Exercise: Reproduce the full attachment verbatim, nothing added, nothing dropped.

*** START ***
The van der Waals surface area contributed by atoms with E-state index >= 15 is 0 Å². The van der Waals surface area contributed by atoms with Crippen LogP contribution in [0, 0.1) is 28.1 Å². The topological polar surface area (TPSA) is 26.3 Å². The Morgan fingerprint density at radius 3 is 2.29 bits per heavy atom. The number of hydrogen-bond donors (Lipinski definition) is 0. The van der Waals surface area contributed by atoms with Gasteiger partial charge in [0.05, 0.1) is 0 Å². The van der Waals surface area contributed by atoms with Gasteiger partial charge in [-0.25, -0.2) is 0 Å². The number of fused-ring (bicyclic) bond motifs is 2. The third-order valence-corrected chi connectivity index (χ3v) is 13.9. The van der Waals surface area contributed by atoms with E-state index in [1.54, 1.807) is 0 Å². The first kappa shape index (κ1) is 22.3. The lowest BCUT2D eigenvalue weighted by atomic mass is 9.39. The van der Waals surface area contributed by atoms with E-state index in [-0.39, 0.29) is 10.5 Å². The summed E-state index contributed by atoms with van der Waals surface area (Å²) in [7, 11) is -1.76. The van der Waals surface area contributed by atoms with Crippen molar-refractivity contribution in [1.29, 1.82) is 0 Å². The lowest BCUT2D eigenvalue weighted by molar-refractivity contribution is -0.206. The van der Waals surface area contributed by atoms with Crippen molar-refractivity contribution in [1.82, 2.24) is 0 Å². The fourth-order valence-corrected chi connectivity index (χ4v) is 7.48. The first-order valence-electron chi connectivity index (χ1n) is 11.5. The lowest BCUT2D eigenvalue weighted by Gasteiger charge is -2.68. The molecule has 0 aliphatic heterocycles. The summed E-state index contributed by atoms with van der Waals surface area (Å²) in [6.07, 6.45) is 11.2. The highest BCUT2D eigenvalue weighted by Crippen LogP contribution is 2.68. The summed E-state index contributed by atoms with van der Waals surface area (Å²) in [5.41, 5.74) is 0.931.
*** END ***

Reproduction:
The van der Waals surface area contributed by atoms with E-state index >= 15 is 0 Å². The van der Waals surface area contributed by atoms with Crippen LogP contribution in [0, 0.1) is 28.1 Å². The topological polar surface area (TPSA) is 26.3 Å². The Morgan fingerprint density at radius 3 is 2.29 bits per heavy atom. The number of hydrogen-bond donors (Lipinski definition) is 0. The van der Waals surface area contributed by atoms with Gasteiger partial charge in [0.05, 0.1) is 0 Å². The van der Waals surface area contributed by atoms with Gasteiger partial charge in [-0.25, -0.2) is 0 Å². The number of fused-ring (bicyclic) bond motifs is 2. The third-order valence-corrected chi connectivity index (χ3v) is 13.9. The van der Waals surface area contributed by atoms with E-state index in [1.54, 1.807) is 0 Å². The first kappa shape index (κ1) is 22.3. The lowest BCUT2D eigenvalue weighted by atomic mass is 9.39. The van der Waals surface area contributed by atoms with E-state index in [-0.39, 0.29) is 10.5 Å². The summed E-state index contributed by atoms with van der Waals surface area (Å²) in [7, 11) is -1.76. The van der Waals surface area contributed by atoms with Crippen molar-refractivity contribution in [1.29, 1.82) is 0 Å². The lowest BCUT2D eigenvalue weighted by molar-refractivity contribution is -0.206. The van der Waals surface area contributed by atoms with Crippen molar-refractivity contribution in [1.82, 2.24) is 0 Å². The fourth-order valence-corrected chi connectivity index (χ4v) is 7.48. The first-order valence-electron chi connectivity index (χ1n) is 11.5. The lowest BCUT2D eigenvalue weighted by Gasteiger charge is -2.68. The molecule has 0 aliphatic heterocycles. The summed E-state index contributed by atoms with van der Waals surface area (Å²) in [6.07, 6.45) is 11.2. The highest BCUT2D eigenvalue weighted by Crippen LogP contribution is 2.68. The summed E-state index contributed by atoms with van der Waals surface area (Å²) in [5.41, 5.74) is 0.931.